Funky-Fish Funk up your sound!

Restoration Echolette B40N by Funky-Fish


The amp

Echolette (KLEMT-Echolette) is a German brand that was famous in Europe during the 1950-1960. They produced audio equipment like delay effects and amplifiers. The B40N amplifier is an all tube bass amplifier, produced in 1963. The circuit looks very similar to an old Fender Bassman or a Marshall JTM45. My amp is repainted but besides that it is completely authentic, circuit, tubes, everything. It still works a bit but with a lot of distortion and almost no output power, after all, it is 50 years old! The schematic:


I didn’t take an old Fender, VOX or Marshall as an example of a restoration because in my opinion people pay ridiculous prices for this old stuff. There is some nice vintage equipment that sounds as good, that may get a change to be restored too. This amp is constructed on a PCB and with less common tube sockets, which makes it a bit more difficult than restoring amps of famous brands. Some pictures before the restoration:


  • A well build amplifier, with a lot of sense for details: look at the wires nicely bundled together, different colours of wire for every function, perfect solder joints. The potentiometers look and feel of good quality.


  • Some pictures of the outside. The chassis has no oxidation damage and the front panel looks in good condition.
  • The original Telefunken rectifier and preamp tubes and the Adzam (also rather old) power tubes. I dare to say that these are indeed the 50 years old original preamp and rectifier tubes since this amp was from a friend of mine and he bought it new back in 1963. Although a lot of people like these old tubes I will replace them by new tubes. I’ve seen too many amps with broken rectifiers and microphonic preamp tubes, so to start playing on stage with tubes that really have been used for 50 years is a bit tricky. There is no doubt that the power tubes need to be changed, since 40 Watts is not much for a bass amp and you may be sure that this tubes did suffer (even when it was just from transport). I’m 100% sure a nice amp will sound good too with new tubes, you don’t need 50 years old tubes for that.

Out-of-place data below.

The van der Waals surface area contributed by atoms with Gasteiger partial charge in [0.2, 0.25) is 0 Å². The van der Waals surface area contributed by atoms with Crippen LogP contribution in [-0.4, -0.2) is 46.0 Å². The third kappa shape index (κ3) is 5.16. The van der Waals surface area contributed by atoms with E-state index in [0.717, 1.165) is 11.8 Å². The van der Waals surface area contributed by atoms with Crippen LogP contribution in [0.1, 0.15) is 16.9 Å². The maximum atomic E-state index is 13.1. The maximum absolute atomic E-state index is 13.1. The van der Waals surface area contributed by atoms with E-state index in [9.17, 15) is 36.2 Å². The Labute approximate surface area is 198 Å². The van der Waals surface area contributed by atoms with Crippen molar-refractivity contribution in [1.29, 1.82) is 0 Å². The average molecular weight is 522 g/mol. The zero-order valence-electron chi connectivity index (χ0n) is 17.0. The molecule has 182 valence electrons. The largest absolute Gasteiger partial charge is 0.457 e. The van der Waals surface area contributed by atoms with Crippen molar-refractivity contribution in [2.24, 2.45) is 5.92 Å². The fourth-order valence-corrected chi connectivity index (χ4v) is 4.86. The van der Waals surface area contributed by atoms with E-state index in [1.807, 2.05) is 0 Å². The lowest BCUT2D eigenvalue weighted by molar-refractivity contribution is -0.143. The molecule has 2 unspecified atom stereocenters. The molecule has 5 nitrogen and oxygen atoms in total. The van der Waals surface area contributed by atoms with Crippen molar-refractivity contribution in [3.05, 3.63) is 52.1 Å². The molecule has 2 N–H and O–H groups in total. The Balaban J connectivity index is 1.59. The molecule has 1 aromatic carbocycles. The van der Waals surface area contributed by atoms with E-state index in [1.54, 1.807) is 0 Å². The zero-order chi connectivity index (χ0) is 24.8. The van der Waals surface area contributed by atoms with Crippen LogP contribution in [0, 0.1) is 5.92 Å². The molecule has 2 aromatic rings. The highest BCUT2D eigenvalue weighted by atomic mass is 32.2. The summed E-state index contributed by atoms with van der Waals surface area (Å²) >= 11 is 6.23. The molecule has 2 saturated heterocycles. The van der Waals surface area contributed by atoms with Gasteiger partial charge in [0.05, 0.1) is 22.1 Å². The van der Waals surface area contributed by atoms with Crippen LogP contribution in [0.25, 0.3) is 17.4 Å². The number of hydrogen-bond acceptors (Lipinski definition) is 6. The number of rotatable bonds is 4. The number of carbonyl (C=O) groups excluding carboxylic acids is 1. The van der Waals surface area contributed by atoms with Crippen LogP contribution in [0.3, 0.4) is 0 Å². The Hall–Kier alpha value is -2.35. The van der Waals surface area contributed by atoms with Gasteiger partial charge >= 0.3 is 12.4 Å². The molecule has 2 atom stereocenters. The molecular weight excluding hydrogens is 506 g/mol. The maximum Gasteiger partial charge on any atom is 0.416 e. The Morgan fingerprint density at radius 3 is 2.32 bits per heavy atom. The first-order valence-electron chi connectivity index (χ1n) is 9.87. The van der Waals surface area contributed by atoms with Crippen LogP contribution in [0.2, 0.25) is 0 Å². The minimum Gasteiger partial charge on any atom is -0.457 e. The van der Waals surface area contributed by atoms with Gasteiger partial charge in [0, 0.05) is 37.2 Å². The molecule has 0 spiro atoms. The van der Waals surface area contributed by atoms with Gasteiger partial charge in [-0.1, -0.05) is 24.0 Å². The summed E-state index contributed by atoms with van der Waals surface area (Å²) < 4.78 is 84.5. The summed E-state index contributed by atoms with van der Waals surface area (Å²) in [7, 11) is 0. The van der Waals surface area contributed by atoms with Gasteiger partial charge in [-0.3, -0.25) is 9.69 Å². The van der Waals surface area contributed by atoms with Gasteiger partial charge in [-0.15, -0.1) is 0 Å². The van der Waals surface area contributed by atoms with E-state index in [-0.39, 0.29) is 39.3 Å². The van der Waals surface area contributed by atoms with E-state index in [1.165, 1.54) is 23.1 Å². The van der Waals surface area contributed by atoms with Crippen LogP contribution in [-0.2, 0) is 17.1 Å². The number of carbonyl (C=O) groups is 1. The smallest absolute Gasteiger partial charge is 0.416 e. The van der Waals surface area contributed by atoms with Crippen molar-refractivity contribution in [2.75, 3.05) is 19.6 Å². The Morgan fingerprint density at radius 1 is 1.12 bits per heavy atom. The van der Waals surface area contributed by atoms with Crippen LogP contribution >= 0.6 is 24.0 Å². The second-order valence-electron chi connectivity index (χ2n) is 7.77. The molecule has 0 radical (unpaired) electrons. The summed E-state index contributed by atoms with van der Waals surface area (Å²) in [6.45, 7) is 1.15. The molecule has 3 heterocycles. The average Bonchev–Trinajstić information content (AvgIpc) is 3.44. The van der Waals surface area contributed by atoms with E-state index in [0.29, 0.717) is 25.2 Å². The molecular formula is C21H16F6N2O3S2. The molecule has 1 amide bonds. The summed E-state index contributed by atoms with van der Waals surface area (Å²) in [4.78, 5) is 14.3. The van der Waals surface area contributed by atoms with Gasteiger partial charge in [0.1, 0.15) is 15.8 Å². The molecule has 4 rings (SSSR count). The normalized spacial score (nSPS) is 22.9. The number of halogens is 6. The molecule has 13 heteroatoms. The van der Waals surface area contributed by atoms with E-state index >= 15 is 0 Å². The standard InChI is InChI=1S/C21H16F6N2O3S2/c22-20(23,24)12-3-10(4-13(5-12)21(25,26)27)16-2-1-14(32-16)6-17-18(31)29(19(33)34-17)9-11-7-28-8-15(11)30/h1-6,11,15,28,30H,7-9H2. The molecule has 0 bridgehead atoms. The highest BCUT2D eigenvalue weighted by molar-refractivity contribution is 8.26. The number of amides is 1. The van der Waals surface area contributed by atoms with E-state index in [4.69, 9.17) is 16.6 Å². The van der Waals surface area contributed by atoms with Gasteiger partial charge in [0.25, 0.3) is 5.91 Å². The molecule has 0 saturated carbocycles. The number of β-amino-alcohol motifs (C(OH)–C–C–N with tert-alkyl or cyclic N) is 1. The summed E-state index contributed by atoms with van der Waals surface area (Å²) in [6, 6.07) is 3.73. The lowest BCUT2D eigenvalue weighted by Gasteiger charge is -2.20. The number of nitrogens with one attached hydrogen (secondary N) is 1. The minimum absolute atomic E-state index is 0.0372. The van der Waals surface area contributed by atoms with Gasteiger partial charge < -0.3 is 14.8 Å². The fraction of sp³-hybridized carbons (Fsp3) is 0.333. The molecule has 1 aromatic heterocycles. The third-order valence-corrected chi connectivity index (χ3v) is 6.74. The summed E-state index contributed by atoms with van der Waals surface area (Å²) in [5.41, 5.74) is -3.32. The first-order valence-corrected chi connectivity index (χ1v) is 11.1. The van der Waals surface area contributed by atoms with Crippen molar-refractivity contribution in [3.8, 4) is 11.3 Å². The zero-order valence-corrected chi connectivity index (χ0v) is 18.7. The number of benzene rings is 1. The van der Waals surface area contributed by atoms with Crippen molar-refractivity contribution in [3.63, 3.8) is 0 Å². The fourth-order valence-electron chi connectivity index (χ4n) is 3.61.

• Let’s start easy and put some contact cleaner in the potentiometers and switches. There is none of them broken, so I chose not to replace them but just clean them to avoid bad contacts.


  • One thing I always do when I work on power amplifiers is checking that the fuses are correct. And indeed current rating and type (slow-fast) were wrong in this one. I’ve putted the correct type for this amp in the fuse socket. Different problems can occur with wrong fuses. If the current rating is too low or the fuse is too fast, the fuse can break without the amp having any problems. If the current ratings are too high or the fuse too slow, the fuse won’t break and you can damage parts of the amplifier or even more.


  • I can tell out of experience that an amp is sometimes noisy when the filament supply is not referred to ground or another potential. This amp uses two 47Ohm resistors to ground on the filament supply and they are still fine and resistance-free connected to ground. => ok!


  • Most often an amp of this age has bad contacts in its tube sockets. Or the sockets don’t have an infinite resistance anymore between the different pins and so noise or even worse will occur! I did change all tube sockets, since it is a complete restoration and the amount of tubes is rather limited. I didn’t use shielded preamp tubes and I needed to use my drill to put new tube sockets in it.


  • Next, I changed a few resistors. Most often in tube power amps the screen grid resistors have suffered or are even broken. I changed the original ones to metal film, 3W types (look at the previous picture).


  • At first instance I would like to keep the circuit unchanged, but one thing that should be added in my opinion is a variable bias circuit. If you thought that all EL34’s are the same, I’m sorry to disappoint you, it isn’t. If fact they differ a lot, even within one brand, that’s why we use matched tubes and we need a variable bias circuit to adjust the bias correctly for that specific pair of tubes. Otherwise you will feel like it is always a different amp if you change tubes (or even brake them!). Or you should be able to buy always tubes with the same ratings. So I changed the circuit a bit and added a trimmer to the original bias circuit.


  • Since the connectors are also 50 years old and not oxidation free, I wanted to change the input jacks. This high impedant inputs are very noise sensitive so let’s replace them.